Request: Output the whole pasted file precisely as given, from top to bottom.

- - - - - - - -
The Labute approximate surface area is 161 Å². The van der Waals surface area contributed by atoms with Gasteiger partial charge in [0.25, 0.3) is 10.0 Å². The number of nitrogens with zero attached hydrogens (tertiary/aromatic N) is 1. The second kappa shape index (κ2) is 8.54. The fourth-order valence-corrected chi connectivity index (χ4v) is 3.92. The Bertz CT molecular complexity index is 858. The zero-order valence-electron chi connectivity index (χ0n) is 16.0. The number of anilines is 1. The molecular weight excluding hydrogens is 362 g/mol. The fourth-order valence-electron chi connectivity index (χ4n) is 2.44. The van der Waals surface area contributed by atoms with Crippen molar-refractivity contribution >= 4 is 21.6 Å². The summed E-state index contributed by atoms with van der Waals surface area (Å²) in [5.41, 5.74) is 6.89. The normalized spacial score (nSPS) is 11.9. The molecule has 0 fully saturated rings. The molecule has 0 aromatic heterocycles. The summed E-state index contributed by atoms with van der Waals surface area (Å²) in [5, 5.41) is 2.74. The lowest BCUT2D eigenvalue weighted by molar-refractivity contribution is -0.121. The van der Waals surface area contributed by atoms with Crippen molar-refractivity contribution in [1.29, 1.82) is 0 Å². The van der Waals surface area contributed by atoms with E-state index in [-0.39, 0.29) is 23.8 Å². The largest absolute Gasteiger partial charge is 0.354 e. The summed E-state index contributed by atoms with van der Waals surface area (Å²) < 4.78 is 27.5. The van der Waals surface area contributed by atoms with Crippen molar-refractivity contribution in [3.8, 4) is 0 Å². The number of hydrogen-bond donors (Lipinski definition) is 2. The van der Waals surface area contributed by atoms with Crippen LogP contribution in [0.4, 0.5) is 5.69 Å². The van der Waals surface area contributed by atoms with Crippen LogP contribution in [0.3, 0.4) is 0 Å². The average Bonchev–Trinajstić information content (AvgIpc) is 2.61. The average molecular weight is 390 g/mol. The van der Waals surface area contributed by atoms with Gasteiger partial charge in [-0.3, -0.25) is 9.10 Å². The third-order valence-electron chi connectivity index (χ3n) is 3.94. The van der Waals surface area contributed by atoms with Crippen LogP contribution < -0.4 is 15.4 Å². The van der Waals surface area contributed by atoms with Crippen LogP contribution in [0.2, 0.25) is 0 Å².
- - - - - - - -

The Labute approximate surface area is 161 Å². The van der Waals surface area contributed by atoms with Gasteiger partial charge in [0.25, 0.3) is 10.0 Å². The number of nitrogens with zero attached hydrogens (tertiary/aromatic N) is 1. The second kappa shape index (κ2) is 8.54. The fourth-order valence-corrected chi connectivity index (χ4v) is 3.92. The Bertz CT molecular complexity index is 858. The zero-order valence-electron chi connectivity index (χ0n) is 16.0. The number of anilines is 1. The molecular weight excluding hydrogens is 362 g/mol. The fourth-order valence-electron chi connectivity index (χ4n) is 2.44. The van der Waals surface area contributed by atoms with Crippen molar-refractivity contribution >= 4 is 21.6 Å². The summed E-state index contributed by atoms with van der Waals surface area (Å²) in [5.41, 5.74) is 6.89. The normalized spacial score (nSPS) is 11.9. The molecule has 0 fully saturated rings. The molecule has 0 aromatic heterocycles. The summed E-state index contributed by atoms with van der Waals surface area (Å²) in [5, 5.41) is 2.74. The lowest BCUT2D eigenvalue weighted by molar-refractivity contribution is -0.121. The van der Waals surface area contributed by atoms with Crippen molar-refractivity contribution in [1.29, 1.82) is 0 Å². The van der Waals surface area contributed by atoms with E-state index in [-0.39, 0.29) is 23.8 Å². The largest absolute Gasteiger partial charge is 0.354 e. The summed E-state index contributed by atoms with van der Waals surface area (Å²) < 4.78 is 27.5. The van der Waals surface area contributed by atoms with Crippen molar-refractivity contribution in [3.8, 4) is 0 Å². The number of hydrogen-bond donors (Lipinski definition) is 2. The van der Waals surface area contributed by atoms with Crippen LogP contribution in [0.4, 0.5) is 5.69 Å². The van der Waals surface area contributed by atoms with Crippen LogP contribution in [0.3, 0.4) is 0 Å². The average Bonchev–Trinajstić information content (AvgIpc) is 2.61. The average molecular weight is 390 g/mol. The van der Waals surface area contributed by atoms with Gasteiger partial charge in [-0.3, -0.25) is 9.10 Å². The third-order valence-electron chi connectivity index (χ3n) is 3.94. The van der Waals surface area contributed by atoms with Crippen LogP contribution < -0.4 is 15.4 Å². The van der Waals surface area contributed by atoms with Crippen LogP contribution in [0.2, 0.25) is 0 Å².